Regardless of the current state of your deal, there is still some transaction work that can be done. Your team and legal advisors can continue to prepare disclosure schedules of assets to be sold, for instance. You can make progress on due diligence items that will not be affected by the pandemic. Intellectual property portfolios, human resources policies and environmental issues can still be reviewed.
Gathering documents to be included in a data room is often a time-consuming process. Using the opportunity during the pause to make a data room comprehensive and well organized with clear labels and functionality will go a long way toward making your deal run more smoothly once everyone reengages.
4. Step Back and Reassess the Strategy
The time is perfect for stepping back and considering the question: What was your company doing before the shutdown that wasn’t working? What was the “dead wood” in your strategy or your daily operations that you can, and should, let burn off? Whether you are shoring up customers, employees, financing sources or suppliers, the crisis may allow you to see your business with a fresh perspective.
5. Revisit Your Homework on Valuation
Your company will take a hit from COVID-19, but it may not cause permanent value destruction. But now is not the time to be thinking too seriously about valuation, because all the metrics, numerators and denominators are out of whack. However, you can use the pause button to further research precedent transactions in your space so that you are armed with good, normalized data for when you return to the negotiating table. This is often done quickly, but now you can seize the moment to dig into the story of each deal; e.g., why the buyers paid what they paid and what bearing that has on your deal.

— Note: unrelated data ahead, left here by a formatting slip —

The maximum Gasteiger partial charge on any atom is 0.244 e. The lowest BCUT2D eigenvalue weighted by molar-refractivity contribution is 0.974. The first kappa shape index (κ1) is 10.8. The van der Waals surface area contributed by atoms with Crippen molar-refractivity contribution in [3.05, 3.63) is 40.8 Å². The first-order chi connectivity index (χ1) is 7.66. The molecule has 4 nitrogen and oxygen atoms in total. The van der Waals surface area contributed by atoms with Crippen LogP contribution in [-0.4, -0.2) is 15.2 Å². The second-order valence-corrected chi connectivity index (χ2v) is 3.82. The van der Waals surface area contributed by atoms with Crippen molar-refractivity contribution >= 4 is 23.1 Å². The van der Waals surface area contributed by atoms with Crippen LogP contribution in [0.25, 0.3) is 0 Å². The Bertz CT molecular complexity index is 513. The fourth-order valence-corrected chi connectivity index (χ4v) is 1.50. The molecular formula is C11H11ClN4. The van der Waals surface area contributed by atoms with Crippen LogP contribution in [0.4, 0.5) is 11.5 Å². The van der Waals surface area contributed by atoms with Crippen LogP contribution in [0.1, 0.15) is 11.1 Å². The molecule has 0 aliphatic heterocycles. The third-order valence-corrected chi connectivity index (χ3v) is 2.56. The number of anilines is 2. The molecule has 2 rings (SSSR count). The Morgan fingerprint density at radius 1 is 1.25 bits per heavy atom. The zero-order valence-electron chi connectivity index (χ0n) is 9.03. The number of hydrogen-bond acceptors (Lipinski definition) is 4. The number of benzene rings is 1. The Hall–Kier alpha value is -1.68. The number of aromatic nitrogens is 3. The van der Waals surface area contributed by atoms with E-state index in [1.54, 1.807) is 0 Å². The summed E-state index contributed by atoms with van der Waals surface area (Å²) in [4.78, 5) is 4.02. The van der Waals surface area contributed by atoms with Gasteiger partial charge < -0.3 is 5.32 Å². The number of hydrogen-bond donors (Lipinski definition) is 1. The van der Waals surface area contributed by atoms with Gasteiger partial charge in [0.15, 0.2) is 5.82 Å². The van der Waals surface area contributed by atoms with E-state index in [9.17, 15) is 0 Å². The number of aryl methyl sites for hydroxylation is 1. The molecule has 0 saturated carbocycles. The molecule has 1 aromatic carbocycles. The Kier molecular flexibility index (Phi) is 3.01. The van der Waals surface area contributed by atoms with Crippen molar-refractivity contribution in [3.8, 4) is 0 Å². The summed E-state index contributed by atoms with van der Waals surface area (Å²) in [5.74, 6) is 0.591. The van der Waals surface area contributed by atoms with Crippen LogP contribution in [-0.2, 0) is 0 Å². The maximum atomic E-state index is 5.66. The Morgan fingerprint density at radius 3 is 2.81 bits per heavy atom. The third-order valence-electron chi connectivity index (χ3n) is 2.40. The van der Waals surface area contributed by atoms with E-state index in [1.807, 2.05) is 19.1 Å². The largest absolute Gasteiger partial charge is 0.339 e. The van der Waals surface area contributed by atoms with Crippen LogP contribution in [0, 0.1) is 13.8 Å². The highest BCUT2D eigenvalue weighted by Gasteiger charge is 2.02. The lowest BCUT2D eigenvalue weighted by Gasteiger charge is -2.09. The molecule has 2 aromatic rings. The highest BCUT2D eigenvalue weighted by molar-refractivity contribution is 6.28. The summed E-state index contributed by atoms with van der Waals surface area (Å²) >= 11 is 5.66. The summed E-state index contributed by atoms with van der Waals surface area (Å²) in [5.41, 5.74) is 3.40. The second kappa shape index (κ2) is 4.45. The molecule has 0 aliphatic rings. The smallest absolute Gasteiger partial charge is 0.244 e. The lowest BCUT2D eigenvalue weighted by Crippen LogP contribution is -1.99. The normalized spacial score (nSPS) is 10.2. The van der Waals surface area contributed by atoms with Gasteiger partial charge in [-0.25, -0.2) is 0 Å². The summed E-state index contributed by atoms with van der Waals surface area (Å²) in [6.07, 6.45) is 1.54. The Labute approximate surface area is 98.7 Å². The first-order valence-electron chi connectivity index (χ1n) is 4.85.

6. Make a First Impression — Again
Private equity firms are working from home just like everyone else, but they are still monitoring investment opportunities. While they may not have the ability to jump on a plane to visit your company, they probably do have the time and attention to read your teaser. Keep in mind, there will be strong demand for new investment opportunities when markets reopen. Investors will want to revisit opportunities with quality companies once the business climate improves.
7. Participate in the Process of Deal-Making Innovation
When the markets do reopen, we won’t return to the way things have always been done. The same can be said about the business world and the way deals get done. Because we don’t know either the “what” or the “when” of the new normal, market participants are already trying to innovate ways of getting deals done remotely under the assumption that it may be a long time before we can get back to our offices on a regular basis. Be prepared to witness innovations in deal-making activity that modify or even dispense of some of the time-honored “analog” traditions of the M&A transaction process, such as the daylong, in-person management presentation. Be thinking about ways you can work with your investment banker to present the value proposition of your company to investors and manage the transaction process in a socially distanced world.
The M&A markets are not going away. Some great businesses are still out there. When the markets reopen, investors will have a strong appetite for closing deals, seeking new ones and investing in advantageous opportunities — that's your bounce. With a thoughtful approach, you can use this extraordinary time to sharpen your messaging and prepare for a better outcome.